More about Complicated Grief
Cyndia Shook, LCSW
Over the past 15 years, I have developed a special interest in how some clients are unable to transcend beyond "complicated grief" which is when moving through your grief is either avoided, obstructed or seemingly impossible. Until recently, there was no dedicated therapeutic approach for bereaved experiencing such a phenomenon. Complicated Grief is diagnosed when the following are present for six months or more:
Complicated Grief Treatment (CGT) as pioneered by Dr. Kay Shear of the Columbia University Department of Psychiatry, is a relatively new concept that helps many with CG make significant progress in only 16 sessions. Each session has a clear structure, much of which involves your telling and re-telling the story of when/how you first learned of the loss of your loved one.
Studies have shown that, in doing so, we lower the intensity associated with this traumatic moment while also beginning to challenge the many things we have unconsciously avoided doing for fear of making our grief worse.
For example, clients will often state, "I can't bear to look at her clothes in the closet" or "I panic whenever I pass by the restaurant we used to go to regularly." While these are normal reactions to have shortly after the loss of a loved one, they can become debilitating when they result in avoidant behaviors lasting for many months or years afterwards. Some clients find that they set up such a pattern of avoidance of these triggers that relationships suffer, jobs become unmanageable and their mental health deteriorates as well. The goal, as Dr. Shear has developed in her CGT program, is to help one move from "acute grief" (equivalent to being in an emotional ICU) to "integrated grief" (managing your pain while also going forward with your life) where everything about the person who died is still remembered, but in ways that feel healthy, whole and much more peaceful.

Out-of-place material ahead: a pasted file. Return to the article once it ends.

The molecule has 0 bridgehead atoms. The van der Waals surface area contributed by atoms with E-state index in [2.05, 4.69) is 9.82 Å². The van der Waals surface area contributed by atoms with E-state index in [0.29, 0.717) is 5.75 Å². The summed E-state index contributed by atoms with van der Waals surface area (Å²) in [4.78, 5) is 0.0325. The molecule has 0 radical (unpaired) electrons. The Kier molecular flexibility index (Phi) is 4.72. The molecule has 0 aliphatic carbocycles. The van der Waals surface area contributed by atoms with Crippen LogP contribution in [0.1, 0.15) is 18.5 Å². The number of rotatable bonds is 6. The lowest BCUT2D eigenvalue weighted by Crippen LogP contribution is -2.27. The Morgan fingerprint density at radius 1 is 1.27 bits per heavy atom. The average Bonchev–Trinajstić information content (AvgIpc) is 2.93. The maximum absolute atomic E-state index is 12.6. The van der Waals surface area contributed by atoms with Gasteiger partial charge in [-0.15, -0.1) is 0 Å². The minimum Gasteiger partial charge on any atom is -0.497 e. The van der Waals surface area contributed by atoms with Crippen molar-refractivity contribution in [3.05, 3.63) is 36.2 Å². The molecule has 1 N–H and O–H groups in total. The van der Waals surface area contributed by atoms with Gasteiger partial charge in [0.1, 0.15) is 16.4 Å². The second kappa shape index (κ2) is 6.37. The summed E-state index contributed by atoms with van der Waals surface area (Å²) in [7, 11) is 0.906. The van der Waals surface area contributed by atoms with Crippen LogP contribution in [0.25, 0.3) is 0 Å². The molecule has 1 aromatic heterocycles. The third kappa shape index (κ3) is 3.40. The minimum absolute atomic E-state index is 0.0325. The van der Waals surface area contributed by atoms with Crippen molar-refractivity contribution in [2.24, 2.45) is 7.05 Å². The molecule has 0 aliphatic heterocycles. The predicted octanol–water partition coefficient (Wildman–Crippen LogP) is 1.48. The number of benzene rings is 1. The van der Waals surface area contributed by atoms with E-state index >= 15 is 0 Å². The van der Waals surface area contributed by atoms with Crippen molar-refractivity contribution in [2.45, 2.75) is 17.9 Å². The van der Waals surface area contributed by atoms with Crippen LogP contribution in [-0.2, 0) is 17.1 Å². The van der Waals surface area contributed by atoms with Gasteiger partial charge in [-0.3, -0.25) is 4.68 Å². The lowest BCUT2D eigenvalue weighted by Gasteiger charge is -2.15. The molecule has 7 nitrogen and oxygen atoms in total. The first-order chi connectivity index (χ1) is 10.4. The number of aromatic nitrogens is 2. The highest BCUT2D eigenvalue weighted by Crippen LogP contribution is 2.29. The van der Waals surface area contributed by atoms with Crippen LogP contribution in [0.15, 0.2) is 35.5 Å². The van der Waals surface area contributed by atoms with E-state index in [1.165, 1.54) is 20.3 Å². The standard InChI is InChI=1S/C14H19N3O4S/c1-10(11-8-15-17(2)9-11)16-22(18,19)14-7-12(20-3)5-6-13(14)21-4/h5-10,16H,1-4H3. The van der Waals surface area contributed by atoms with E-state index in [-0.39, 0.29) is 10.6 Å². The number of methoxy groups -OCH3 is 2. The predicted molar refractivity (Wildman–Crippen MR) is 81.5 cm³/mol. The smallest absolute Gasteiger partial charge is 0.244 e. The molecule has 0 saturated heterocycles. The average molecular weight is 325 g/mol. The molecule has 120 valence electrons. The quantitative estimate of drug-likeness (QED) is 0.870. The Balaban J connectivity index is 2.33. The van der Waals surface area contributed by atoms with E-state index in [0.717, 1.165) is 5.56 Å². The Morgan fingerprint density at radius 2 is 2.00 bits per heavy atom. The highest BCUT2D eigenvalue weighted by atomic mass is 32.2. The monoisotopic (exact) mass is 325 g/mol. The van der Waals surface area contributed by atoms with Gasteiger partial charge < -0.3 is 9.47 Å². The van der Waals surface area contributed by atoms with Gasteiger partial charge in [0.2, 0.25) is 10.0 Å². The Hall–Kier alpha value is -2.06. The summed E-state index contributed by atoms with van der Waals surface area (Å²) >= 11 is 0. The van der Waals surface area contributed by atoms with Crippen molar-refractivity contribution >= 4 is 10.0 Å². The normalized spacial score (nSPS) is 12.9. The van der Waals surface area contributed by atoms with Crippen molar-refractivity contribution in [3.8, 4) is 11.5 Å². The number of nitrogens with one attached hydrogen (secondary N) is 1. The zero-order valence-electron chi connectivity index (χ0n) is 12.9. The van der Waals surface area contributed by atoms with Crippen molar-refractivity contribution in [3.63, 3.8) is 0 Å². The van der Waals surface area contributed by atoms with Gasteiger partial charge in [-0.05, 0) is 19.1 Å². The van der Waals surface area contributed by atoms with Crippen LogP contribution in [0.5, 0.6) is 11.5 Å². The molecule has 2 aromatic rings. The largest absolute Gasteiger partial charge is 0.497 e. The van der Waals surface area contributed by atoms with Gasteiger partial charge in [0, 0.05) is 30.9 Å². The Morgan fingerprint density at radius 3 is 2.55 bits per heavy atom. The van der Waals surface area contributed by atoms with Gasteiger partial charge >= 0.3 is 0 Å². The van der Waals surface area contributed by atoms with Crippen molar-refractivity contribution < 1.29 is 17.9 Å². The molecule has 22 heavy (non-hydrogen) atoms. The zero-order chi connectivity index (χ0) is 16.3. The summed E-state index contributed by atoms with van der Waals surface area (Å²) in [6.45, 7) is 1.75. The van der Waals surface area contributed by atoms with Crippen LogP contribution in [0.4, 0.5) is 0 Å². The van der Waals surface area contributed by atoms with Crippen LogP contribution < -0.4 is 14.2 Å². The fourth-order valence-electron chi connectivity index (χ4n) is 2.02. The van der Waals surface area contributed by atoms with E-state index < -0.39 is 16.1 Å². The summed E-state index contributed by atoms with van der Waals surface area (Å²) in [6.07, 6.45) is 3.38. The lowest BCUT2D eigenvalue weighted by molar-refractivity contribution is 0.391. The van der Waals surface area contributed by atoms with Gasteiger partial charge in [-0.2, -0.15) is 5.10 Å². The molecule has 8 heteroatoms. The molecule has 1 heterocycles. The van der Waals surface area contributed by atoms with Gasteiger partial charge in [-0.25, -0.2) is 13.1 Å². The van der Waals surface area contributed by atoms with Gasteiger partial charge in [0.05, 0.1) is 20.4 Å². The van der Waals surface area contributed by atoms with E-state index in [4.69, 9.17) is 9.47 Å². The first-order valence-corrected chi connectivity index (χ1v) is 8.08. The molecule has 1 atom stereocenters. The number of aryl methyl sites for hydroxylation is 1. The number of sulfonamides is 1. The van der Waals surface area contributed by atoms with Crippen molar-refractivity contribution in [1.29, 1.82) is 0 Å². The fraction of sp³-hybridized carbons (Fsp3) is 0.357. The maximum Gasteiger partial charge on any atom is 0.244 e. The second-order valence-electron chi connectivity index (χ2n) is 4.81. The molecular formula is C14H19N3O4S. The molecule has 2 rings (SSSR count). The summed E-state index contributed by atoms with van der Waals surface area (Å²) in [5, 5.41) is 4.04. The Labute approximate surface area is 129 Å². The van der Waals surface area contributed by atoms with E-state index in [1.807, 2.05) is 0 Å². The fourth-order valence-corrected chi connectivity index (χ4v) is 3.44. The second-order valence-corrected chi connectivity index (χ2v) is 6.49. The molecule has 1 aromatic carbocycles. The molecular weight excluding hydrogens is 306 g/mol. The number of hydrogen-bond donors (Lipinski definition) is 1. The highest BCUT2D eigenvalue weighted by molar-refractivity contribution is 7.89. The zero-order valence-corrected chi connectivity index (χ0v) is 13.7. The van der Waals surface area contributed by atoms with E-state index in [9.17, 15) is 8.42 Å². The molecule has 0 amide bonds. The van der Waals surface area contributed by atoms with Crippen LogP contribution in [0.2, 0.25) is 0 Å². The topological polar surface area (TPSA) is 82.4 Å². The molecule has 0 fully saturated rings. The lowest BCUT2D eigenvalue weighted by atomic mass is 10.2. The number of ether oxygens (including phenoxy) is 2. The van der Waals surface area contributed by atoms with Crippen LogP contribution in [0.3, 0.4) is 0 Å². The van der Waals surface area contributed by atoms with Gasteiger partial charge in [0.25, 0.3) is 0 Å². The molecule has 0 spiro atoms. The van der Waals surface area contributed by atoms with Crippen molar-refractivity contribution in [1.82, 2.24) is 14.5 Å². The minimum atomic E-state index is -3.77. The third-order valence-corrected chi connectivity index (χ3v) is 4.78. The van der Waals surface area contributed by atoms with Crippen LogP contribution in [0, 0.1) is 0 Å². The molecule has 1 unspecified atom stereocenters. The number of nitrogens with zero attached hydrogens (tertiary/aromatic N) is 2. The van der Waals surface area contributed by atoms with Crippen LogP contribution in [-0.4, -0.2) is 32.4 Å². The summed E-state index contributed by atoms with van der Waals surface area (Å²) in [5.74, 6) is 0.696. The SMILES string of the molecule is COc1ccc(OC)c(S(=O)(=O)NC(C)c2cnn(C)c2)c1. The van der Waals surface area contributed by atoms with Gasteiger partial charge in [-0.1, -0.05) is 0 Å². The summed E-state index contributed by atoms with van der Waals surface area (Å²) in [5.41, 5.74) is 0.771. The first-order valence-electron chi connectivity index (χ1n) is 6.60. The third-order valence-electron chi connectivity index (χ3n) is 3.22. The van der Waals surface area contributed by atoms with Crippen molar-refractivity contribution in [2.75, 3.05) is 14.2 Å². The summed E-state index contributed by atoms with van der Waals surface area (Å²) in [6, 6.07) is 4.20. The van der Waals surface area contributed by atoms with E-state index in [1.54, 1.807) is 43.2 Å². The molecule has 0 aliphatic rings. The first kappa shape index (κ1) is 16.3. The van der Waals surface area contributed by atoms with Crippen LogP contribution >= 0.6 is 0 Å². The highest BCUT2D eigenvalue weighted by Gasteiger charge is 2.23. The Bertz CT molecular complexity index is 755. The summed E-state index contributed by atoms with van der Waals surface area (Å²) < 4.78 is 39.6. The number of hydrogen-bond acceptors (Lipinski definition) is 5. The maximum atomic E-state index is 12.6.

I am a believer in Complicated Grief Treatment as an effective, short-term program of treatment and offer it as one of my psychotherapy services. In fact, there is a demonstrated higher degree of success associated with it over that of standard psychotherapy or grief counseling. If you find that you have been "stuck" in your grieving for six months or longer, wherein you have felt little if any progress in your symptoms, CGT may be an effective treatment for you to consider.
For an article about the Complicated Grief Treatment program at the Columbia University School of Social Work, go to http://www.webmd.com/mental-health/news/20140925/special-therapy-may-help-relieve-complicated-grief.